Cosmetics and Revolution

Against the Current, No 6, January/February 1987

Nora R. Wainer

Cosmetics, Fashions and the Exploitation of Women
By Joseph Hansen and Evelyn Reed
Pathfinder Press, 1985.

By Susan Brownmiller
Simon and Schuster, 1984.

THE QUESTION OF cosmetics, fashion, and other articles of personal embellishment may not seem the likeliest theme for a debate on socialist theory, individualism, and feminism.

Indeed, one of the principals in the dispute at hand, Jack Bustelo (pseudonym for Socialist Workers Party leader Joseph Hansen) begins his rejoinder to an angry army of critics with the question, “Is the use of cosmetics worth the attention of a Marxist? At first sight,” he continues, “it might seem we should say no. What difference does a question seemingly so remote from the class struggle really make?

“After all, the great problems of unemployment, fascism, war, and the struggle for power reduce everything else to subordinate importance. And surely, in the list of subordinate questions that Marxists do feel constrained to consider, cosmetics comes at least close to the bottom.”

That statement only angered Bustelo’s critics, mostly women comrades, all the more. Tirades were launched back and forth, in a perhaps long-lost atmosphere of free-flowing Marxist political exchange. That debate occurred in the Socialist Workers Party in 1954-flaring up just when it seemed the women’s movement in the larger political arena was dormant-and has been recently reprinted in the Pathfinder Press volume, Cosmetics, Fashions, and the Exploitation of Women. But feminists of the new generation, most of whom avoided the rather claustrophobic orthodoxies of the SWP, have carried the debate through the period of rising consciousness of the sixties into the more problematical feminist movement of recent times.

Bustles, bonnets … boyish bobs

To paint or not to paint. . . Susan Brownmiller’s exhaustive book on the torments of the feminine affect, Femininity, chronicles the various aspects of feminine appearance and how women respond to it, beginning well back into the last century.

Bustles, bonnets, corsets, pompadours, boyish bobs, tiny waists, big busts, high-button shoes, spike heels, bee-stung lips, tweased arching brows–why do we torture ourselves to conform to these distortions of nature’s graces? To please some man? To gain women’s approval? Or for not well understood reasons of our own, which include, yet transcend, relations with men and other women?

Brownmiller’s treatise seems to suggest that fad and fancy are almost totally a matter of social imposition, if not an outright plot on the part of men to keep women docile sex-objects.

But there’s more to it than that, especially in recent times. As Evelyn Reed, speaking for the SWP, points out, “The fashion world became a capitalist gold mine with virtually unlimited possibilities.

“All a big businessman had to do was to change the fashions often enough and he could become richer and richer. That is how, under capitalism, the sale of women as commodities was displaced by the sale of commodities to women.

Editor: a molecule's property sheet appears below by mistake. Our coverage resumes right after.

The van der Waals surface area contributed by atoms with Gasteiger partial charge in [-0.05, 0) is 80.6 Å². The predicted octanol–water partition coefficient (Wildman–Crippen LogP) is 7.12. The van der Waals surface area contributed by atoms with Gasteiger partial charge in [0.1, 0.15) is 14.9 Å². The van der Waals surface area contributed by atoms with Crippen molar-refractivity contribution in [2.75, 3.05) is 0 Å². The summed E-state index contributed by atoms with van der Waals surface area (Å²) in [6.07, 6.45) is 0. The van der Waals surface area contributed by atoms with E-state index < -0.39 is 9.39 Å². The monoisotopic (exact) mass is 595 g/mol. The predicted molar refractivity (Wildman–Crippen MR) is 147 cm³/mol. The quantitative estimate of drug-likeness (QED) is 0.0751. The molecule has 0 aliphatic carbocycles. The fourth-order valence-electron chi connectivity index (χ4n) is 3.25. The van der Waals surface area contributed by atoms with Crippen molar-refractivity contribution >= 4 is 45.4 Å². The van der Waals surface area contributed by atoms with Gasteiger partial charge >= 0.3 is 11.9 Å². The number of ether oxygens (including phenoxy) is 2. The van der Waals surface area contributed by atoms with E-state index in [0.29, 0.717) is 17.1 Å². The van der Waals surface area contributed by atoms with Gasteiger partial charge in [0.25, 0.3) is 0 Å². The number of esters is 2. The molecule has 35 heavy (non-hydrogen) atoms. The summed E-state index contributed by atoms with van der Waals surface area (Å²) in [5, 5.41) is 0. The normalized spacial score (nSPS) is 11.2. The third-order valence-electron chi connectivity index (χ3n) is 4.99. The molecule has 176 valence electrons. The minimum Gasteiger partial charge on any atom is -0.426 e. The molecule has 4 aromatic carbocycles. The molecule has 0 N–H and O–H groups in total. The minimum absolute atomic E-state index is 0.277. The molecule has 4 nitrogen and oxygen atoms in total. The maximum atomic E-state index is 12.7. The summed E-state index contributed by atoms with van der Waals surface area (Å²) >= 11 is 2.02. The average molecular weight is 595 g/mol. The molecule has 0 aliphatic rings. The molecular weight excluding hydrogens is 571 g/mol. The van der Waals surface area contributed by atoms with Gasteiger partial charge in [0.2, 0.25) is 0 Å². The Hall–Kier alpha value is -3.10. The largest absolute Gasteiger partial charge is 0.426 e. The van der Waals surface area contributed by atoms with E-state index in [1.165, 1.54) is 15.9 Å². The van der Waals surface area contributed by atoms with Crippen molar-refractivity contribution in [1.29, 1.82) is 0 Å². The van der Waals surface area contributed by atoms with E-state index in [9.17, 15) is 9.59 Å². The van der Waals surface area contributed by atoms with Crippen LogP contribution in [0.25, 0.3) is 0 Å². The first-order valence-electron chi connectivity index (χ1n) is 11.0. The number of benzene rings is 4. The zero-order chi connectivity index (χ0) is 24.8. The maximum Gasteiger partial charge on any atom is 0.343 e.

“Correspondingly, natural beauty became more and more displaced by artificial beauty; namely, fashion beauty. And that is how the myth arose that beauty is identical with fashion and that all women have identical fashion needs because they all have identical beauty needs.”

As for the economics, of course Bustelo and Reed are absolutely right that cosmetics are big business, backed up by media.

I have been on the editorial staffs of both Good Housekeeping and Vogue, and I know that if Revlon takes a double-page ad for its new lip gloss and nail enamel, the beauty editor will likely–either on her own initiative or on orders from the publisher–follow through with a special recommendation for those Revlon products in her supposedly unbiased editorial pages.

You can believe that the publication is not going to feature an article on why women don’t need another lip gloss and nail enamel–how it’s all a capitalist, male-chauvinist plot.

But the fact that the leading media are in collusion with the billion-dollar cosmetics industry to hype all that face and hand goo only begs the question. Why do we consumers listen?

With that question in mind, I found myself nodding in agreement with most of Brownmiller’s descriptions and analyses of why women have tortured themselves to appeal to men.

I was particularly interested in her disclosure of what a hard time the suffragists had getting their members to adopt Amelia Bloomer’s bifurcated apparel as a more comfortable, more defiant mode of dress.

Even the advanced feminists of their day could not face-above and beyond the derision of men-going out in public in those rebellious pantaloons.

Curiously, Brownmiller and others fail to make the point that women who dressed to please men were not just love struck flatterers.

Until well into this century women did not have the means to exist apart from men’s good graces. They were totally dependent on men as husbands, occasionally as bosses, for daily survival. Of course the domesticated creature knows how to gain the approval of the keeper.

As Elisabeth Lenk writers in her piece “The Self-Reflecting Woman,” in Feminist Aesthetics, “The woman who attracted everyone’s gaze was only apparently narcissistic. In reality she did not exist for herself but only for others. And what was even sadder and left this fairest of all women so empty was that others did not exist for her. This woman was purely passive, an object only, but she herself did not love; she was seen, but she herself did not see.”

It is only the advent of independent incomes that has made possible a modem feminist movement of such intensity, a movement predicated on the possibility that degrees, jobs, careers–in short, the means of eating and paying the rent–are not solely dependent upon the good offices of husbands and lovers. Being “pretty” is no longer the only way to survive, however much it may help.

Cosmetics at the Workplace